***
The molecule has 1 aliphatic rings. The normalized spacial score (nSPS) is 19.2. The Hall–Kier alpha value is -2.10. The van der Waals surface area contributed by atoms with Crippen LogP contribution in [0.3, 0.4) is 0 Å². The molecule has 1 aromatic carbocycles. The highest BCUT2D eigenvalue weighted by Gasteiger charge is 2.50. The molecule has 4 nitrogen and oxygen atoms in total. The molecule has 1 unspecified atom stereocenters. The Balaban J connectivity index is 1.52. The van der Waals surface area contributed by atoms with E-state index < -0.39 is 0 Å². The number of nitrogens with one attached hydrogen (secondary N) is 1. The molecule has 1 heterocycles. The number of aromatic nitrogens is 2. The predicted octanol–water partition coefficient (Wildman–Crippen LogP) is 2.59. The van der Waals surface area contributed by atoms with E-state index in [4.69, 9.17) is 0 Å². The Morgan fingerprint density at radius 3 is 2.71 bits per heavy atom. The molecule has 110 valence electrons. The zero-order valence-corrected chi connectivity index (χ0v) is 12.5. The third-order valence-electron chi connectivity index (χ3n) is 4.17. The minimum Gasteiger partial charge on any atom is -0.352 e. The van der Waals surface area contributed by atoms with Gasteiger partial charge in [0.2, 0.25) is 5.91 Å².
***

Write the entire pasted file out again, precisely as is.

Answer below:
The molecule has 1 aliphatic rings. The normalized spacial score (nSPS) is 19.2. The Hall–Kier alpha value is -2.10. The van der Waals surface area contributed by atoms with Crippen LogP contribution in [0.3, 0.4) is 0 Å². The molecule has 1 aromatic carbocycles. The highest BCUT2D eigenvalue weighted by Gasteiger charge is 2.50. The molecule has 4 nitrogen and oxygen atoms in total. The molecule has 1 unspecified atom stereocenters. The Balaban J connectivity index is 1.52. The van der Waals surface area contributed by atoms with E-state index < -0.39 is 0 Å². The number of nitrogens with one attached hydrogen (secondary N) is 1. The molecule has 1 heterocycles. The number of aromatic nitrogens is 2. The predicted octanol–water partition coefficient (Wildman–Crippen LogP) is 2.59. The van der Waals surface area contributed by atoms with E-state index in [4.69, 9.17) is 0 Å². The Morgan fingerprint density at radius 3 is 2.71 bits per heavy atom. The molecule has 110 valence electrons. The zero-order valence-corrected chi connectivity index (χ0v) is 12.5. The third-order valence-electron chi connectivity index (χ3n) is 4.17. The minimum Gasteiger partial charge on any atom is -0.352 e. The van der Waals surface area contributed by atoms with Gasteiger partial charge in [0.2, 0.25) is 5.91 Å².